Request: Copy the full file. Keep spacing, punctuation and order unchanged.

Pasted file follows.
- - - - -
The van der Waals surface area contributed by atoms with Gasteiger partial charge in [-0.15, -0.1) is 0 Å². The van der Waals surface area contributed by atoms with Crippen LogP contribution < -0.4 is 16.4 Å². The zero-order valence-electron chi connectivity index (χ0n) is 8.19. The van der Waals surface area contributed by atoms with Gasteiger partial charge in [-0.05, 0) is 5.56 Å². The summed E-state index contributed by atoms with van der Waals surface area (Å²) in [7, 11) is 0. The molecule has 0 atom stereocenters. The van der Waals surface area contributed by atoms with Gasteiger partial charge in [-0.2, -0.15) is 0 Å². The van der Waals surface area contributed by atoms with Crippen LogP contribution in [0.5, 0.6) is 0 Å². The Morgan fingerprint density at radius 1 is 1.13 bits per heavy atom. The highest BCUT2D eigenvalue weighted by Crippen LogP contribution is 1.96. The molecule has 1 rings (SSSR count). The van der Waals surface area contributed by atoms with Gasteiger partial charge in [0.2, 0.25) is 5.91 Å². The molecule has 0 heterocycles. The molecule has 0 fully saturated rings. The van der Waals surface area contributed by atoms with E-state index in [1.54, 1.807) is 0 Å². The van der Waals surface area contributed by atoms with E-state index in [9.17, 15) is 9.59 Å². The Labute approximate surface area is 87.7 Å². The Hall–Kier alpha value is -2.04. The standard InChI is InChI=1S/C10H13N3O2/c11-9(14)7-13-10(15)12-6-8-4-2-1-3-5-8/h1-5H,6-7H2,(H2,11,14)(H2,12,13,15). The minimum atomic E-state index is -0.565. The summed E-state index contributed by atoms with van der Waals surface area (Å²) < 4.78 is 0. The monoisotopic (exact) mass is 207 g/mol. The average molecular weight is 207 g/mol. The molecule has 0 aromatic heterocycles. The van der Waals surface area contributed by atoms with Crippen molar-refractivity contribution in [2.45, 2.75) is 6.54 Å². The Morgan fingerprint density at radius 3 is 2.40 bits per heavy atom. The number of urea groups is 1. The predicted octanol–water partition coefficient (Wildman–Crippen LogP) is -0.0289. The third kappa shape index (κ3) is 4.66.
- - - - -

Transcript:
The van der Waals surface area contributed by atoms with Gasteiger partial charge in [-0.15, -0.1) is 0 Å². The van der Waals surface area contributed by atoms with Crippen LogP contribution < -0.4 is 16.4 Å². The zero-order valence-electron chi connectivity index (χ0n) is 8.19. The van der Waals surface area contributed by atoms with Gasteiger partial charge in [-0.05, 0) is 5.56 Å². The summed E-state index contributed by atoms with van der Waals surface area (Å²) in [7, 11) is 0. The molecule has 0 atom stereocenters. The van der Waals surface area contributed by atoms with Gasteiger partial charge in [-0.2, -0.15) is 0 Å². The van der Waals surface area contributed by atoms with Crippen LogP contribution in [0.5, 0.6) is 0 Å². The Morgan fingerprint density at radius 1 is 1.13 bits per heavy atom. The highest BCUT2D eigenvalue weighted by Crippen LogP contribution is 1.96. The molecule has 1 rings (SSSR count). The van der Waals surface area contributed by atoms with Gasteiger partial charge in [0.2, 0.25) is 5.91 Å². The molecule has 0 heterocycles. The molecule has 0 fully saturated rings. The van der Waals surface area contributed by atoms with E-state index in [1.54, 1.807) is 0 Å². The van der Waals surface area contributed by atoms with E-state index in [9.17, 15) is 9.59 Å². The Labute approximate surface area is 87.7 Å². The Hall–Kier alpha value is -2.04. The standard InChI is InChI=1S/C10H13N3O2/c11-9(14)7-13-10(15)12-6-8-4-2-1-3-5-8/h1-5H,6-7H2,(H2,11,14)(H2,12,13,15). The minimum atomic E-state index is -0.565. The summed E-state index contributed by atoms with van der Waals surface area (Å²) < 4.78 is 0. The monoisotopic (exact) mass is 207 g/mol. The average molecular weight is 207 g/mol. The molecule has 0 aromatic heterocycles. The van der Waals surface area contributed by atoms with Crippen molar-refractivity contribution in [2.45, 2.75) is 6.54 Å². The Morgan fingerprint density at radius 3 is 2.40 bits per heavy atom. The number of urea groups is 1. The predicted octanol–water partition coefficient (Wildman–Crippen LogP) is -0.0289. The third kappa shape index (κ3) is 4.66.